The car Branch drove had two bald front tires, two rear tires inflated to double the recommended tire pressure, and a rear tire which was the wrong size, according to the warrant.

Atlanta United 2 announced Wednesday that it had signed midfielder Alan Carleton, a Powder Springs native, to an MLS Next Pro contract through the 2024 season. The 17-year-old Carleton was a member of the first Atlanta United Academy team to take the field in 2016 at the Generation Adidas Cup. He has continued to progress through the academy ranks and made his professional debut for Atlanta United 2 on April 3, 2022, in a 2-1 win at Hartford. His first start came Aug. 10, 2022 at New York Red Bulls II. Carleton finished his first professional season with 12 appearances, including two starts, and 276 total minutes played.

Carleton's older brother, Andrew, was Atlanta United's first homegrown signing in 2016 and went on to play 10 games for the MLS club and 29 games for Atlanta United 2 from 2017-19. He is now part of the Las Vegas Lights of the USL Championship league.

Atlanta United 2, marking its first season with the MLS Next Pro circuit after previously being part of USL Championship, will open the season March 26, hosting New England Revolution II at Kennesaw State's Fifth Third Bank Stadium.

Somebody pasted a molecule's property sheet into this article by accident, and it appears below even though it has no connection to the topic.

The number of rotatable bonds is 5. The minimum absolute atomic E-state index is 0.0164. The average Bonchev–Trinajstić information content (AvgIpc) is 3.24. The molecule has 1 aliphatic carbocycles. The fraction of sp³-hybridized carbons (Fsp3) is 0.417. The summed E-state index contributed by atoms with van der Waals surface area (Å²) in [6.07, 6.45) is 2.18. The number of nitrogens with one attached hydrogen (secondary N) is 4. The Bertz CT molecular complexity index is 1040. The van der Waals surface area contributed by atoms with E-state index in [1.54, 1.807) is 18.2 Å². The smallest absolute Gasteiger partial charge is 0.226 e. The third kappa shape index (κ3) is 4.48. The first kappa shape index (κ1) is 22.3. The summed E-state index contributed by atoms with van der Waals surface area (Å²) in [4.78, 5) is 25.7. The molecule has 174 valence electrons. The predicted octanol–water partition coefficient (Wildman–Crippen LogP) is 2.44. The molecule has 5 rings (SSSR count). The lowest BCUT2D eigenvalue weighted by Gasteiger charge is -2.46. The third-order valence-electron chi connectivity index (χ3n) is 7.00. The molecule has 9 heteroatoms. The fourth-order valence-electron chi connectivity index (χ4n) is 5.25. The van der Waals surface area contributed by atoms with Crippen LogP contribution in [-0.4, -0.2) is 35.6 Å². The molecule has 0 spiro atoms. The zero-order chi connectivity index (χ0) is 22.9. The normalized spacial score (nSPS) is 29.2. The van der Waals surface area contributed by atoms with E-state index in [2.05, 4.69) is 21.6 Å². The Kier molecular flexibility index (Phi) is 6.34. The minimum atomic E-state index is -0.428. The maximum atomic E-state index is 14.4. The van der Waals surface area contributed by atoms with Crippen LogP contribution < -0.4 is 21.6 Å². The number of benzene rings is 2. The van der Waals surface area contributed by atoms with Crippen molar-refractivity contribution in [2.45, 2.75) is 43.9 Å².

It was all relief for Commissioner JoAnn Birrell this week as she and her peers on the Cobb Board of Commissioners approved more than $9 million in funding for a rebuild of Gritters Library in east Cobb.

The project will take it from an aging 7,000-square-foot building to a new 14,000-square-foot facility that will also house community and workforce resource centers.

Major features of the new building will include reading and study rooms, expanding an existing multipurpose room, creating an outdoor programming space, and consolidating services into a one-stop service desk.

Birrell said the rebuild is needed because the current one is too small for the surrounding community, not to mention outdated: Gritters was built in 1972 and opened November 19, 1973.

According to the county, the current facility has dealt with mold and mildew problems as well as plumbing issues, and it has become increasingly challenging for the county to maintain.

The library will be closed during construction, at which time patrons will be directed to other county libraries. Cobb’s mobile book service will also assist in serving the surrounding community.

Travis Stalcup, the country’s property management director, said he expects construction to start sometime this spring or early summer and last around 14 months, though that schedule is subject to change.

Marietta High School and IT company Apto Solutions are teaming up to provide exciting job training for students with disabilities.

The newly converted lab space welcomed students, teachers, Board of Education members and community members to a ribbon cutting in February. With input from industry experts, this cutting-edge lab equips students with skills they wouldn’t normally get in the classroom.